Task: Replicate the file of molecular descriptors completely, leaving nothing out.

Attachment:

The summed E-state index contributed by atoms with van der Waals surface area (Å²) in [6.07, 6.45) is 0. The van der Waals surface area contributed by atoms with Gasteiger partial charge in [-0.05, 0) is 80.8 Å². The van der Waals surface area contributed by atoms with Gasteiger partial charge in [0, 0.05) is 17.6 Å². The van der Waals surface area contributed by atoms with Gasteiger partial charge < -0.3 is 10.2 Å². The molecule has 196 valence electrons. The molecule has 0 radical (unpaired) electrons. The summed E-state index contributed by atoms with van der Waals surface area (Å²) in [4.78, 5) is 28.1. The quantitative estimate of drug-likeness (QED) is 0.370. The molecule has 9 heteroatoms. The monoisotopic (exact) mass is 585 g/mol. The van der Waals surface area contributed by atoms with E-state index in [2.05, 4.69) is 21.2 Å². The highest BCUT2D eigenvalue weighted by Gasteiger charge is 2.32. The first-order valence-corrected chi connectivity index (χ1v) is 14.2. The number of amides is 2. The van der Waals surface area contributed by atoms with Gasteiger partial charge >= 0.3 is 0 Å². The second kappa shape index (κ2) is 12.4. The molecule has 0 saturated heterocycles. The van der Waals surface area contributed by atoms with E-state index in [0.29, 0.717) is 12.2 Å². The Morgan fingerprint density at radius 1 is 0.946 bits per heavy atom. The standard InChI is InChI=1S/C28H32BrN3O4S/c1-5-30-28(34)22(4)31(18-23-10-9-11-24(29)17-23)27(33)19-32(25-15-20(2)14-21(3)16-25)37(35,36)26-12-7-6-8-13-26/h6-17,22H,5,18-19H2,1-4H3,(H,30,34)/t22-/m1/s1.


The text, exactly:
The summed E-state index contributed by atoms with van der Waals surface area (Å²) in [6.07, 6.45) is 0. The van der Waals surface area contributed by atoms with Gasteiger partial charge in [-0.05, 0) is 80.8 Å². The van der Waals surface area contributed by atoms with Gasteiger partial charge in [0, 0.05) is 17.6 Å². The van der Waals surface area contributed by atoms with Gasteiger partial charge < -0.3 is 10.2 Å². The molecule has 196 valence electrons. The molecule has 0 radical (unpaired) electrons. The summed E-state index contributed by atoms with van der Waals surface area (Å²) in [4.78, 5) is 28.1. The quantitative estimate of drug-likeness (QED) is 0.370. The molecule has 9 heteroatoms. The monoisotopic (exact) mass is 585 g/mol. The van der Waals surface area contributed by atoms with E-state index in [2.05, 4.69) is 21.2 Å². The highest BCUT2D eigenvalue weighted by Gasteiger charge is 2.32. The first-order valence-corrected chi connectivity index (χ1v) is 14.2. The number of amides is 2. The van der Waals surface area contributed by atoms with Gasteiger partial charge >= 0.3 is 0 Å². The second kappa shape index (κ2) is 12.4. The molecule has 0 saturated heterocycles. The van der Waals surface area contributed by atoms with E-state index in [0.29, 0.717) is 12.2 Å². The Morgan fingerprint density at radius 1 is 0.946 bits per heavy atom. The standard InChI is InChI=1S/C28H32BrN3O4S/c1-5-30-28(34)22(4)31(18-23-10-9-11-24(29)17-23)27(33)19-32(25-15-20(2)14-21(3)16-25)37(35,36)26-12-7-6-8-13-26/h6-17,22H,5,18-19H2,1-4H3,(H,30,34)/t22-/m1/s1.